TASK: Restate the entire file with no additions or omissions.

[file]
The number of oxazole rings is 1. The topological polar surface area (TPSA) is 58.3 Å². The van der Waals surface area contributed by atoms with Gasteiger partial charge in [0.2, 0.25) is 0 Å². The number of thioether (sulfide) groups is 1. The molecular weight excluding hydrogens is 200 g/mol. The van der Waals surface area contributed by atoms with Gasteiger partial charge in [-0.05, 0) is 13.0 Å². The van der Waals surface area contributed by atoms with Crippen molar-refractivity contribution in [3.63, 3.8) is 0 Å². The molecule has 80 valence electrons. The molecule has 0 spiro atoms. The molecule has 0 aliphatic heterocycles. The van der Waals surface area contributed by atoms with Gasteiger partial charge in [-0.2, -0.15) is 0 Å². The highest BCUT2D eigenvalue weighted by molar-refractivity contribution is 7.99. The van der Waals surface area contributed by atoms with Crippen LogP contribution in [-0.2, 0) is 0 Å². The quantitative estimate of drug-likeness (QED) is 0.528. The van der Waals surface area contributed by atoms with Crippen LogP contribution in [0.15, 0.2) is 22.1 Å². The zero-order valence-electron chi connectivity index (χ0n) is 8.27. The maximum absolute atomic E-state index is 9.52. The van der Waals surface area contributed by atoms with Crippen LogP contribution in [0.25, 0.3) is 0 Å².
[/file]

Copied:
The number of oxazole rings is 1. The topological polar surface area (TPSA) is 58.3 Å². The van der Waals surface area contributed by atoms with Gasteiger partial charge in [0.2, 0.25) is 0 Å². The number of thioether (sulfide) groups is 1. The molecular weight excluding hydrogens is 200 g/mol. The van der Waals surface area contributed by atoms with Gasteiger partial charge in [-0.05, 0) is 13.0 Å². The van der Waals surface area contributed by atoms with Crippen molar-refractivity contribution in [3.63, 3.8) is 0 Å². The molecule has 80 valence electrons. The molecule has 0 spiro atoms. The molecule has 0 aliphatic heterocycles. The van der Waals surface area contributed by atoms with Gasteiger partial charge in [-0.2, -0.15) is 0 Å². The highest BCUT2D eigenvalue weighted by molar-refractivity contribution is 7.99. The van der Waals surface area contributed by atoms with Crippen LogP contribution in [-0.2, 0) is 0 Å². The quantitative estimate of drug-likeness (QED) is 0.528. The van der Waals surface area contributed by atoms with Crippen LogP contribution in [0.15, 0.2) is 22.1 Å². The zero-order valence-electron chi connectivity index (χ0n) is 8.27. The maximum absolute atomic E-state index is 9.52. The van der Waals surface area contributed by atoms with Crippen LogP contribution in [0.25, 0.3) is 0 Å².